And we were (‘member yesterday’s fact?)…

WHY are we STILL talking about movies? Because the Oscars are a’comin, y’all! And it’s almost time for Oscar movie madness!
(new people: I’m going to spend this weekend watching every. single. movie. that is nominated for Best Picture. In my sweats. On my friend’s couch)
Relatedly, this may mean that tomorrow’s fact is a flashback fact because I’m only here for a half a day.
And half days mean I’m busier than a cat coverin’ up shit on a marble floor (that’s CRAZY BUSY)before I skate out of here.

Back to my story, though.

When I found out TCM was showing all those Oscar nominated/winning musicals for 31 days, I got all excited and started looking up movies.
What I learned was that most of my favorites were not nominated/didn’t win an Oscar*.
No Rent. No Hairspray. And no Sarafina!

Because of COURSE one of my favorite musicals is about #Resistance.
Sarafina, which was shot on location, is a musical based on the students involved in the Soweto Riots in South Africa.
:::clears throat and pushes up my glasses:::

Black South African high school students in Soweto protested against the Afrikaans Medium Decree of 1974, which forced all black schools to use Afrikaans and English in a 50–50 mix as languages of instruction. The Regional Director of Bantu Education told Circuit Inspectors and Principals of Schools that from 1 January 1975, Afrikaans had to be used for mathematics, arithmetic, and social studies from standard five (7th grade), according to the Afrikaans Medium Decree; English would be the medium of instruction for general science and practical subjects. Indigenous languages would only be used for religious instruction, music, and physical culture.

The association of Afrikaans with apartheid prompted black South Africans to prefer English. While all schools had to provide instruction in both Afrikaans and English as languages, white South African students learned other subjects in their home language. (that is SOME kinda privilege. I bet that if that privilege had a color it would be…white) The decree was resented deeply by blacks, because Afrikaans was widely viewed—in the words of Desmond Tutu, bishop of Lesotho and later Dean of Johannesburg—as “the language of the oppressor”.

The resentment grew until April 1976, when children at Orlando West Junior School in Soweto went on strike, refusing to go to school. Their rebellion then spread to many other schools in Soweto. Black South African students protested because they believed that they deserved to be treated and taught equally to white South Africans (wow, I guess nobody told the people in charge that separate but equal is BULLSHIT). Students formed an Action Committee (later known as the Soweto Students’ Representative Council), which organized a mass rally for June 16, 1976, to make themselves heard. On that morning about 10,000 black students walked from their schools to Orlando Stadium for a rally. The students began the march only to find out that police had barricaded the road along their intended route. The crowd of between 3,000 and 10,000 non-violent students made their way towards the area of the school. Students sang and waved placards with slogans such as, “Down with Afrikaans”, “Viva Azania” and “If we must do Afrikaans, Vorster must do Zulu”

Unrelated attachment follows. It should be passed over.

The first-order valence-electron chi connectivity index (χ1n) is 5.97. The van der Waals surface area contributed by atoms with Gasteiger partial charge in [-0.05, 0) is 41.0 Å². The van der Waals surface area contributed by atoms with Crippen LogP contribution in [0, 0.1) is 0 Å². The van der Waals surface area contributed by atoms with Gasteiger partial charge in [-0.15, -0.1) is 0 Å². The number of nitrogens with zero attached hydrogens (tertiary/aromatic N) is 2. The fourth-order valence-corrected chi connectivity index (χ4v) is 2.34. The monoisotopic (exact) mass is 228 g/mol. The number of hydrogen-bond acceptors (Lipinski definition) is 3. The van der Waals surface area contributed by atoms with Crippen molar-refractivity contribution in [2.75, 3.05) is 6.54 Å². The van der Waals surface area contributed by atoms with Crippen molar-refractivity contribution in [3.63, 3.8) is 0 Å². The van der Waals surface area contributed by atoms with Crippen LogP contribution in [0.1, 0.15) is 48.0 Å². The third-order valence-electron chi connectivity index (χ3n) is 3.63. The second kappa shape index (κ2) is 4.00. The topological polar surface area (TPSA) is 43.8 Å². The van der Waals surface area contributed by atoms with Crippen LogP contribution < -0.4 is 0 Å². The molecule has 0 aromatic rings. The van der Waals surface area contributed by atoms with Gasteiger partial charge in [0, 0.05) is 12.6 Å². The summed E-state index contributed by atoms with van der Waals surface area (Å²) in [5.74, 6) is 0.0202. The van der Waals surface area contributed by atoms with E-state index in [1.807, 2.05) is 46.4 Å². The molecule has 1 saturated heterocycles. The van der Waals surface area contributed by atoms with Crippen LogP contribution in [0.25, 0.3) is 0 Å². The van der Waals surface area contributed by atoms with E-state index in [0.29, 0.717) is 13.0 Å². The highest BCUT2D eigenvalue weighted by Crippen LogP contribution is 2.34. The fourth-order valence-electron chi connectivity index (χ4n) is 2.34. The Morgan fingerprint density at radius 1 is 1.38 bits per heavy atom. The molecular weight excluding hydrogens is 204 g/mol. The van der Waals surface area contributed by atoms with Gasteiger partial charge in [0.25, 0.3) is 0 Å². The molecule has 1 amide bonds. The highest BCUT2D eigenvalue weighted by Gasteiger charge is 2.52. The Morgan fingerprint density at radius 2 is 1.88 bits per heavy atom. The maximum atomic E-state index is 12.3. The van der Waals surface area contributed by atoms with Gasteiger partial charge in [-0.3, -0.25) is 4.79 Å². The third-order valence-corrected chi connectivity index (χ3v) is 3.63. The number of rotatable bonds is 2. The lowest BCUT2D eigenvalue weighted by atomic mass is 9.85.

The police set their dog on the protesters, who responded by killing it. The police then began to shoot directly at the children. Emergency clinics were swamped with injured and bloody children. The police requested that the hospital provide a list of all victims with bullet wounds to prosecute them for rioting. The hospital administrator passed this request to the doctors, but the doctors refused to create the list. Doctors recorded bullet wounds as abscesses. (ACCOMPLICES. Not allies. THAT’S what’s up.)

Many white South African citizens were outraged at the government’s actions in Soweto, and about 300 white students from the University of the Witwatersrand marched through Johannesburg’s city center in protest of the killing of children. Black workers went on strike as well and joined them as the campaign progressed. Riots also broke out in the black townships of other cities in South Africa.

The politicization and activism of young South Africans in Soweto and beyond galvanized the liberation movements and set in motion a series of transformations that ultimately led to the demise of apartheid. In remembrance of these events, the 16th of June is now a public holiday in South Africa, named Youth Day.
As you can see, I really enjoy uplifting, heartwarming musicals.

ANYWAYS. That’s today’s fact. I know that with all that’s CURRENTLY happening in the “wonderful” u. s. of a, this may seem like I’m saying that it turns out that all over the world, people view children (and their education) as a threat. But clearly that isn’t what I’m doing. I’m just discussing BLACK HISTORY. And the fact that police in every country are garbage human beings.

*Except Music Man. That’s scheduled for Feb. 18th. West Side Story is March 2nd.
In case you’re interested. And even if you aren’t.
(But if you aren’t, were you raised by savages? Why wouldn’t you want to watch The Music Man or West Side Story? Find you some damn culture. SHIT.)